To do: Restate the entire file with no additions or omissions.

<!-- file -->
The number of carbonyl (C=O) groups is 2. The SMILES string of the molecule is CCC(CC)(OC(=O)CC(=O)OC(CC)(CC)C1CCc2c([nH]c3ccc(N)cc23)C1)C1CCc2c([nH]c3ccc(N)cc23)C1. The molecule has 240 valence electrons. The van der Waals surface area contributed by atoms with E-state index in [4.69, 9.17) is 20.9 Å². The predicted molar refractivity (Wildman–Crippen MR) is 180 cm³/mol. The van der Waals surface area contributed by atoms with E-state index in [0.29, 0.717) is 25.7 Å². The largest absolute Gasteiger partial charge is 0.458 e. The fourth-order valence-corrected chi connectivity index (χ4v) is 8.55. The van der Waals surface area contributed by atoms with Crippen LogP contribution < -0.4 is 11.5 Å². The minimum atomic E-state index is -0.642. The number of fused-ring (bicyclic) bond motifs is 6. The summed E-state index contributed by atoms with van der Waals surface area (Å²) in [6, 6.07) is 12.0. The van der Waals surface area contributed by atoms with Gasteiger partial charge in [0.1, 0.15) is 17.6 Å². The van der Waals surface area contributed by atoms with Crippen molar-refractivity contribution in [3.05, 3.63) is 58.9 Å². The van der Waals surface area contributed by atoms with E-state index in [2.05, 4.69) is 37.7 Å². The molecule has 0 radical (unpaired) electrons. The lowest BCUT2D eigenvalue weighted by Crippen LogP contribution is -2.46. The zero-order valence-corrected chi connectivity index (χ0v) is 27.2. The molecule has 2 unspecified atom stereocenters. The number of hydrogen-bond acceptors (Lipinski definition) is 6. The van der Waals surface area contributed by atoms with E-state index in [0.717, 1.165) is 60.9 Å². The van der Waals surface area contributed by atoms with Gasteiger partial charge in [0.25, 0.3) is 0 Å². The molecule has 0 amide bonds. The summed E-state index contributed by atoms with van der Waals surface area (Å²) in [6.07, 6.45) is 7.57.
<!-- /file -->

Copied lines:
The number of carbonyl (C=O) groups is 2. The SMILES string of the molecule is CCC(CC)(OC(=O)CC(=O)OC(CC)(CC)C1CCc2c([nH]c3ccc(N)cc23)C1)C1CCc2c([nH]c3ccc(N)cc23)C1. The molecule has 240 valence electrons. The van der Waals surface area contributed by atoms with E-state index in [4.69, 9.17) is 20.9 Å². The predicted molar refractivity (Wildman–Crippen MR) is 180 cm³/mol. The van der Waals surface area contributed by atoms with E-state index in [0.29, 0.717) is 25.7 Å². The largest absolute Gasteiger partial charge is 0.458 e. The fourth-order valence-corrected chi connectivity index (χ4v) is 8.55. The van der Waals surface area contributed by atoms with Crippen LogP contribution < -0.4 is 11.5 Å². The minimum atomic E-state index is -0.642. The number of fused-ring (bicyclic) bond motifs is 6. The summed E-state index contributed by atoms with van der Waals surface area (Å²) in [6, 6.07) is 12.0. The van der Waals surface area contributed by atoms with Gasteiger partial charge in [0.1, 0.15) is 17.6 Å². The van der Waals surface area contributed by atoms with Crippen molar-refractivity contribution in [3.05, 3.63) is 58.9 Å². The van der Waals surface area contributed by atoms with E-state index in [2.05, 4.69) is 37.7 Å². The molecule has 0 radical (unpaired) electrons. The lowest BCUT2D eigenvalue weighted by Crippen LogP contribution is -2.46. The zero-order valence-corrected chi connectivity index (χ0v) is 27.2. The molecule has 2 unspecified atom stereocenters. The number of hydrogen-bond acceptors (Lipinski definition) is 6. The van der Waals surface area contributed by atoms with E-state index in [0.717, 1.165) is 60.9 Å². The van der Waals surface area contributed by atoms with Gasteiger partial charge in [0.25, 0.3) is 0 Å². The molecule has 0 amide bonds. The summed E-state index contributed by atoms with van der Waals surface area (Å²) in [6.07, 6.45) is 7.57.